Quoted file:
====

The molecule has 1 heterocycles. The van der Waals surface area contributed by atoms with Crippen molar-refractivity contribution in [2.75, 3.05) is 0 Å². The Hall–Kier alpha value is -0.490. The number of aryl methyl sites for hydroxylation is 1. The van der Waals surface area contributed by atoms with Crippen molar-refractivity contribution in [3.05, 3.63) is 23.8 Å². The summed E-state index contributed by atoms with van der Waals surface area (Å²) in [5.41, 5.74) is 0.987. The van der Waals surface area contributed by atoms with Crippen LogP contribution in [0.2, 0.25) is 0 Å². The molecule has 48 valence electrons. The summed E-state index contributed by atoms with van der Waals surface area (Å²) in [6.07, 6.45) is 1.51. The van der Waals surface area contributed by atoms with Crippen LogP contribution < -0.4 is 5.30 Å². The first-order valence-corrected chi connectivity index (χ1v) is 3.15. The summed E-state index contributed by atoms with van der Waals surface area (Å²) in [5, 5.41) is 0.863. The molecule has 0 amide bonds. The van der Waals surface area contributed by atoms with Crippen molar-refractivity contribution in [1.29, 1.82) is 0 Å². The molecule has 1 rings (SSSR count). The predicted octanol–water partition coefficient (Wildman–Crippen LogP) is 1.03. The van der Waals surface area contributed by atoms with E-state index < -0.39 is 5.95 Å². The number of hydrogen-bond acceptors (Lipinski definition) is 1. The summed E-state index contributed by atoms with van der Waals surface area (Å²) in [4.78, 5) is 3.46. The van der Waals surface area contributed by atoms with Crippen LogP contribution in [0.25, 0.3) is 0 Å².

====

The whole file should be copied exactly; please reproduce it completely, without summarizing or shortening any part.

The molecule has 1 heterocycles. The van der Waals surface area contributed by atoms with Crippen molar-refractivity contribution in [2.75, 3.05) is 0 Å². The Hall–Kier alpha value is -0.490. The number of aryl methyl sites for hydroxylation is 1. The van der Waals surface area contributed by atoms with Crippen molar-refractivity contribution in [3.05, 3.63) is 23.8 Å². The summed E-state index contributed by atoms with van der Waals surface area (Å²) in [5.41, 5.74) is 0.987. The van der Waals surface area contributed by atoms with Crippen LogP contribution in [0.2, 0.25) is 0 Å². The molecule has 48 valence electrons. The summed E-state index contributed by atoms with van der Waals surface area (Å²) in [6.07, 6.45) is 1.51. The van der Waals surface area contributed by atoms with Crippen LogP contribution < -0.4 is 5.30 Å². The first-order valence-corrected chi connectivity index (χ1v) is 3.15. The summed E-state index contributed by atoms with van der Waals surface area (Å²) in [5, 5.41) is 0.863. The molecule has 0 amide bonds. The van der Waals surface area contributed by atoms with Crippen molar-refractivity contribution in [1.29, 1.82) is 0 Å². The molecule has 1 rings (SSSR count). The predicted octanol–water partition coefficient (Wildman–Crippen LogP) is 1.03. The van der Waals surface area contributed by atoms with E-state index < -0.39 is 5.95 Å². The number of hydrogen-bond acceptors (Lipinski definition) is 1. The summed E-state index contributed by atoms with van der Waals surface area (Å²) in [4.78, 5) is 3.46. The van der Waals surface area contributed by atoms with Crippen LogP contribution in [0.25, 0.3) is 0 Å².